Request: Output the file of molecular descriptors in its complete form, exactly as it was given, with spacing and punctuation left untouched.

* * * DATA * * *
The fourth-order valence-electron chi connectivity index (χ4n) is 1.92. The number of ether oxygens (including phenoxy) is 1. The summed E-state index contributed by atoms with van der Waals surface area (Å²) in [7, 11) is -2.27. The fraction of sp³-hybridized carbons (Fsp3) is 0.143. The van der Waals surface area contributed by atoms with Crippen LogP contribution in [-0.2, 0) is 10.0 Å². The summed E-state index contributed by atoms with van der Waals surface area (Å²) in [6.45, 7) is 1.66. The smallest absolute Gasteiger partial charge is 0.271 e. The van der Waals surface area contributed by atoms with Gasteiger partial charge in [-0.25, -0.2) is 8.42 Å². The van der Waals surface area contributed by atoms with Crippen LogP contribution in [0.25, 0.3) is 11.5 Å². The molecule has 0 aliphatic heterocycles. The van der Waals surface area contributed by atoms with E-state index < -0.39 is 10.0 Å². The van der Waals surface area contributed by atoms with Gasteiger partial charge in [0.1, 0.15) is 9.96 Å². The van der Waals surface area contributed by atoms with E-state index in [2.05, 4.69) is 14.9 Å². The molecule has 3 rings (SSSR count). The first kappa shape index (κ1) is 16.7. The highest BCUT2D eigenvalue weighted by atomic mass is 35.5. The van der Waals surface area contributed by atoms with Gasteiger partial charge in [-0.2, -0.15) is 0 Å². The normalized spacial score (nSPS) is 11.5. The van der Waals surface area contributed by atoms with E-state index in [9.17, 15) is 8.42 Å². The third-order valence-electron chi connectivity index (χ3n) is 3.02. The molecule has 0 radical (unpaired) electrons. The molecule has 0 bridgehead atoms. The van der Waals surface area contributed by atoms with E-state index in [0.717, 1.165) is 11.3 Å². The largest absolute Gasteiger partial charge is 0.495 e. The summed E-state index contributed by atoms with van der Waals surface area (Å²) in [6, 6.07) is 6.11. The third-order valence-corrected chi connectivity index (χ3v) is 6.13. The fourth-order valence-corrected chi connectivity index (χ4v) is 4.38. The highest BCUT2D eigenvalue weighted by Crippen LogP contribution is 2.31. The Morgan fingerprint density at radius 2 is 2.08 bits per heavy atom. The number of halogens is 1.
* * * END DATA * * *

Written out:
The fourth-order valence-electron chi connectivity index (χ4n) is 1.92. The number of ether oxygens (including phenoxy) is 1. The summed E-state index contributed by atoms with van der Waals surface area (Å²) in [7, 11) is -2.27. The fraction of sp³-hybridized carbons (Fsp3) is 0.143. The van der Waals surface area contributed by atoms with Crippen LogP contribution in [-0.2, 0) is 10.0 Å². The summed E-state index contributed by atoms with van der Waals surface area (Å²) in [6.45, 7) is 1.66. The smallest absolute Gasteiger partial charge is 0.271 e. The van der Waals surface area contributed by atoms with Gasteiger partial charge in [-0.25, -0.2) is 8.42 Å². The van der Waals surface area contributed by atoms with Crippen LogP contribution in [0.25, 0.3) is 11.5 Å². The molecule has 0 aliphatic heterocycles. The van der Waals surface area contributed by atoms with E-state index < -0.39 is 10.0 Å². The van der Waals surface area contributed by atoms with Gasteiger partial charge in [0.1, 0.15) is 9.96 Å². The van der Waals surface area contributed by atoms with E-state index in [2.05, 4.69) is 14.9 Å². The molecule has 3 rings (SSSR count). The first kappa shape index (κ1) is 16.7. The highest BCUT2D eigenvalue weighted by atomic mass is 35.5. The van der Waals surface area contributed by atoms with Gasteiger partial charge in [-0.2, -0.15) is 0 Å². The normalized spacial score (nSPS) is 11.5. The van der Waals surface area contributed by atoms with E-state index in [9.17, 15) is 8.42 Å². The third-order valence-electron chi connectivity index (χ3n) is 3.02. The molecule has 0 radical (unpaired) electrons. The molecule has 0 bridgehead atoms. The van der Waals surface area contributed by atoms with E-state index in [0.717, 1.165) is 11.3 Å². The largest absolute Gasteiger partial charge is 0.495 e. The summed E-state index contributed by atoms with van der Waals surface area (Å²) in [6, 6.07) is 6.11. The third-order valence-corrected chi connectivity index (χ3v) is 6.13. The fourth-order valence-corrected chi connectivity index (χ4v) is 4.38. The highest BCUT2D eigenvalue weighted by Crippen LogP contribution is 2.31. The Morgan fingerprint density at radius 2 is 2.08 bits per heavy atom. The number of halogens is 1.